Last week’s Innovate ELT conference in Barcelona owed much of its success to the incredible delegates so naturally we turned to them for a write up. Keen blogger Adam Beale reflects on his experience for us.
At first glance Innovate ELT wasn’t going to be your ordinary ELT conference.
The first difference was the location. The collaboration between Oxford House Barcelona and ELTjam meant the use of their premises as the venue and, with classes taking place as attendees arrived, the atmosphere was immediately different. Opening night wasn’t just an excuse to pilfer the free aperitivos and wine. The 45 minute opening slot was labelled ‘group activities’. Placed into groups and then into classrooms, we were guided by a pre-prepared PowerPoint with questions which prompted us to reflect on what had drawn us to the conference and to discuss what we understood by the term ‘innovation’. It was the latter question that would shape the rest of the conference.
The session was a great way of throwing together individuals, forcing people out of their cliques and thinking about why we were attending. How often do you get the chance to do this at conferences? Reflection tends to happen at the end, but here we were getting the mental cogs moving early.
The issue of what was meant by ‘innovation’ was partly addressed in the three opening mini plenaries by Nicky Hockly, Lindsay Clandfield and Scott Thornbury . However, the answer remained elusive and we were left to mull over the question as we walked home that night. These plenaries were a nice touch, bringing together well respected speakers to provide alternative views on innovation. They spoke to us rather than at us, the stories were insightful and funny and we felt included on this discovery to pin down innovation and its true meaning.
However, I think they could have been more challenging and provocative, as could the other plenary slot the following day. Instead of personal anecdotes and a chance to push your current product/project why not pose a question which could then be answered or debated throughout the conference, something for the delegates to get their teeth into? An opportunity lost by the organisers but perhaps one to be remedied next year.
The next day was packed with speakers and sessions. Like any good conference, choosing the right talk to attend is the most difficult part and with a combination of hour-long live lessons, panel discussions and 30 minute back-to-back presentations, it was a smorgasbord of high quality choices.
I was lucky enough to see Geoff Jordan challenge the course book. I watched Billy Haase demonstrate a simple yet very effective way of doing in-house observations and Sinead Laffan allowed us to peep into her classroom and see a fascinating experiment with trainee teachers.
Yet, it was the coffee breaks where the magic happened. Upon leaving your chosen session with questions, ideas and opinions bottling up inside of you a huge outpouring occurs amongst delegates. These were the parts of the day where I learned the most, got my answers questioned and ultimately asked more questions. Of course the talks were the catalyst for this, but the chance to have the space and time to do this is paramount to a good conference experience.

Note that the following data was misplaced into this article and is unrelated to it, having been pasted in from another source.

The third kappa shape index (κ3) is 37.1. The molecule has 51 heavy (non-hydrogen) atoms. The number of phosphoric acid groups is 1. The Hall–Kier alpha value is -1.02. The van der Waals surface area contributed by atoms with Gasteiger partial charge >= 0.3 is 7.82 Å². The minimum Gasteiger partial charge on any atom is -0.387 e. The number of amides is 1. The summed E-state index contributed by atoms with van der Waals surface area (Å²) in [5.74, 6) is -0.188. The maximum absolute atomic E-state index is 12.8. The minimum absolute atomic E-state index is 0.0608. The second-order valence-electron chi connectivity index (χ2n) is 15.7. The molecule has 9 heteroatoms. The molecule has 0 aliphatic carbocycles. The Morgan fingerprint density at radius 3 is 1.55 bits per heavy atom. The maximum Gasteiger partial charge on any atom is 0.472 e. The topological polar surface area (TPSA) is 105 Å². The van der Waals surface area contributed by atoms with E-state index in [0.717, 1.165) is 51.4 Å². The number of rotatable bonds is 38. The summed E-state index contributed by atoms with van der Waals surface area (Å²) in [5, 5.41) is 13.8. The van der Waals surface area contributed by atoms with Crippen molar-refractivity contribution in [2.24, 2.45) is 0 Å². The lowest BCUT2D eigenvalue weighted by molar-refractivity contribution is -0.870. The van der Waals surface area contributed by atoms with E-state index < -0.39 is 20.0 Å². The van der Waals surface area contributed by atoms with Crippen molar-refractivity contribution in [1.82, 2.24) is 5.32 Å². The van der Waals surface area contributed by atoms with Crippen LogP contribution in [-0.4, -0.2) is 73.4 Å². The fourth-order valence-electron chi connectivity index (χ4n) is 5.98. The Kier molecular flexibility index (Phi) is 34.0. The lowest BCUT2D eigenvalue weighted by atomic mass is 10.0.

Another positive contributing factor was that everyone was on the same level. There was no us and them, plenary speakers, speakers and attendees mixed freely and everyone was approachable without the need for nerves or embarrassment. This was cultivated by the environment of the school and its facilities but also came from the easy-going nature of the organisers and volunteers.
Further reflection came at the end of the day. We returned to our original groups and had the chance to grill a selection of speakers in an alternative speed dating activity. This allowed you to get up close and personal and ask those questions which you didn’t have time for earlier. It was interesting to hear the speakers reflect on how their talks went and what questions had been raised by the experience.
Again, this kind of activity only served to foster the sense of inclusion for the people who attended. No barriers existed and the dialogue was free to flow and take the conversation into new areas. Even our feedback was shared as a whole, seeing group representatives address the conference from the plenary balcony and confirming what we all agreed had been a hugely successful conference.
I had started the conference with the notion that innovation meant technology and its role in teaching. This gradually changed throughout the conference and I veered more towards Anthony Gaughan’s definition which was something that is new and different to the norm and, when applied, is successful and innovative. Therefore, innovation wasn’t exclusively reserved for technology and this allowed me to immediately appreciate the other talks at the conference and what the speakers had been trying to achieve in their experiments and projects. When I stepped back and looked at the conference as a whole I realised just how innovative it had been. It was new, it had been different in many ways and ultimately it was a success.
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